Eye and Face Protection

Types of Eye Protection

According to OSHA selecting the most suitable eye and face protection should take into consideration the following elements:

* Ability to protect against specific workplace hazards.
* Should fit properly and be reasonably comfortable to wear.
* Should provide unrestricted vision and movement.
* Should be durable and cleanable.
* Should allow unrestricted functioning of any other required PPE.

Eye and face protection must clearly identify the manufacturer. Any new eye and face protective devices must comply with ANSI Z87.1-1989 or be at least as effective as this standard requires. Any equipment purchased before this requirement took effect on July 5, 1994, must comply with the earlier ANSI Standard (ANSI Z87.1-1968) or be shown to be equally effective.

An employer may choose to provide one pair of protective eyewear for each position rather than individual eyewear for each employee. If this is done, the employer must make sure that employees disinfect shared protective eyewear after each use. Protective eyewear with corrective lenses may only be used by the employee for whom the corrective prescription was issued and may not be shared among employees.

Some of the most common types of eye and face protection include the following:

* Safety spectacles. These protective eyeglasses have safety frames constructed of metal or plastic and impact-resistant lenses. Side shields are available on some models.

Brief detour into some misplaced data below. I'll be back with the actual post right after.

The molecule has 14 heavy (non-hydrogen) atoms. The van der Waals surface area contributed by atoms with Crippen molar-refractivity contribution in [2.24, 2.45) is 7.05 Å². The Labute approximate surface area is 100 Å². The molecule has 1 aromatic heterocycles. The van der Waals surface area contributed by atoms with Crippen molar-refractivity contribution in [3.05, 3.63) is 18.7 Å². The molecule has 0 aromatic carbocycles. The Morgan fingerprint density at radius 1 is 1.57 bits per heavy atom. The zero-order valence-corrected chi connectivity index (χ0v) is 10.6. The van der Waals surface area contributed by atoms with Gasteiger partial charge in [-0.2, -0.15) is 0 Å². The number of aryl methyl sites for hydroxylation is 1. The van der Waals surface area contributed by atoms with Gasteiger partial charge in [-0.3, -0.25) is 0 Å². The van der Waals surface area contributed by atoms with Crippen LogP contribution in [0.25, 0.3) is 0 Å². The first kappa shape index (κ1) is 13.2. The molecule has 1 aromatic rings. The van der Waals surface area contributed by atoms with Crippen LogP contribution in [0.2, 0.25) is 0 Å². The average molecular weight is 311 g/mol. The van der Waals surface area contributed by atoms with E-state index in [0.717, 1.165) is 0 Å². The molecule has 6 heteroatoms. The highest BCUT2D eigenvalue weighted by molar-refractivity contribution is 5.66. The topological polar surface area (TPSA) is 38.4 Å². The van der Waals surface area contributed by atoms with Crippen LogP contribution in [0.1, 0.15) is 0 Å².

* Goggles. These are tight-fitting eye protection that completely cover the eyes, eye sockets and the facial area immediately surrounding the eyes and provide protection from impact, dust and splashes. Some goggles will fit over corrective lenses.
* Welding shields. Constructed of vulcanized fiber or fiberglass and fitted with a filtered lens, welding shields protect eyes from burns caused by infrared or intense radiant light; they also protect both the eyes and face from flying sparks, metal spatter and slag chips produced during welding, brazing, soldering and cutting operations. OSHA requires filter lenses to have a shade number appropriate to protect against the specific hazards of the work being performed in order to protect against harmful light radiation.
* Face shields. These transparent sheets of plastic extend from the eyebrows to below the chin and across the entire width of the employee’s head. Some are polarized for glare protection. Face shields protect against nuisance dusts and potential splashes or sprays of hazardous liquids but will not provide adequate protection against impact hazards. Face shields used in combination with goggles or safety spectacles will provide additional protection against impact hazards.

The intense light associated with welding operations can cause serious and sometimes permanent eye damage if operators do not wear proper eye protection. The intensity of light or radiant energy produced by welding, cutting or brazing operations varies according to a number of factors including the task producing the light, the electrode size and the arc current.

OSHA provides tables showing the minimum protective filtering shades for a variety of welding, cutting and brazing operations in general industry and in the shipbuilding industry.

As a rule of thumb, start with a shade that is too dark to see the weld zone. Then go to a lighter shade which gives sufficient view of the weld zone without going below the minimum. In oxyfuel gas welding or cutting where the torch produces a high yellow light, it is desirable to use a filter lens that absorbs the yellow or sodium line in the visible light of the (spectrum) operation.

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